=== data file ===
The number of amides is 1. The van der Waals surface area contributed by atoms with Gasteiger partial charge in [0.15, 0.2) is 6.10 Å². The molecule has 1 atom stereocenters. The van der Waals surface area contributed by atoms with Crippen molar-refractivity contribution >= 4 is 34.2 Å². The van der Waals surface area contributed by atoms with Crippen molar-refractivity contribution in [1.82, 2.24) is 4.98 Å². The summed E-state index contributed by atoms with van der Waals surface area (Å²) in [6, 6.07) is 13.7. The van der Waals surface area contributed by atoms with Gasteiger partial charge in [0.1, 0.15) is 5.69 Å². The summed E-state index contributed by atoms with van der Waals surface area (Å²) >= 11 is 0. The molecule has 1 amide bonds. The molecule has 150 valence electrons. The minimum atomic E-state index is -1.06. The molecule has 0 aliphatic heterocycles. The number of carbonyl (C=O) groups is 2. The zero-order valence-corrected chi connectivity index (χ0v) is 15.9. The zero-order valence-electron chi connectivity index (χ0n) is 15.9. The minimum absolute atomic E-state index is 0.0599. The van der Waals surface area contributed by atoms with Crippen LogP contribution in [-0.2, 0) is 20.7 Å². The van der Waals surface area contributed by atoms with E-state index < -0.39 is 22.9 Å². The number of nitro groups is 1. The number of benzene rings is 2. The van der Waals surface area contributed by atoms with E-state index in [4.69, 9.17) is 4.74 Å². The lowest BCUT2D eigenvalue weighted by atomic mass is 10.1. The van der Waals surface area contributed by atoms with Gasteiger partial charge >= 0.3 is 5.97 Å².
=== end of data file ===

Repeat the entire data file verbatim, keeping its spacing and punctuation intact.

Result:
The number of amides is 1. The van der Waals surface area contributed by atoms with Gasteiger partial charge in [0.15, 0.2) is 6.10 Å². The molecule has 1 atom stereocenters. The van der Waals surface area contributed by atoms with Crippen molar-refractivity contribution >= 4 is 34.2 Å². The van der Waals surface area contributed by atoms with Crippen molar-refractivity contribution in [1.82, 2.24) is 4.98 Å². The summed E-state index contributed by atoms with van der Waals surface area (Å²) in [6, 6.07) is 13.7. The van der Waals surface area contributed by atoms with Gasteiger partial charge in [0.1, 0.15) is 5.69 Å². The summed E-state index contributed by atoms with van der Waals surface area (Å²) >= 11 is 0. The molecule has 1 amide bonds. The molecule has 150 valence electrons. The minimum atomic E-state index is -1.06. The molecule has 0 aliphatic heterocycles. The number of carbonyl (C=O) groups is 2. The zero-order valence-corrected chi connectivity index (χ0v) is 15.9. The zero-order valence-electron chi connectivity index (χ0n) is 15.9. The minimum absolute atomic E-state index is 0.0599. The van der Waals surface area contributed by atoms with Crippen LogP contribution in [-0.2, 0) is 20.7 Å². The van der Waals surface area contributed by atoms with E-state index < -0.39 is 22.9 Å². The number of nitro groups is 1. The number of benzene rings is 2. The van der Waals surface area contributed by atoms with E-state index in [4.69, 9.17) is 4.74 Å². The lowest BCUT2D eigenvalue weighted by atomic mass is 10.1. The van der Waals surface area contributed by atoms with Gasteiger partial charge >= 0.3 is 5.97 Å².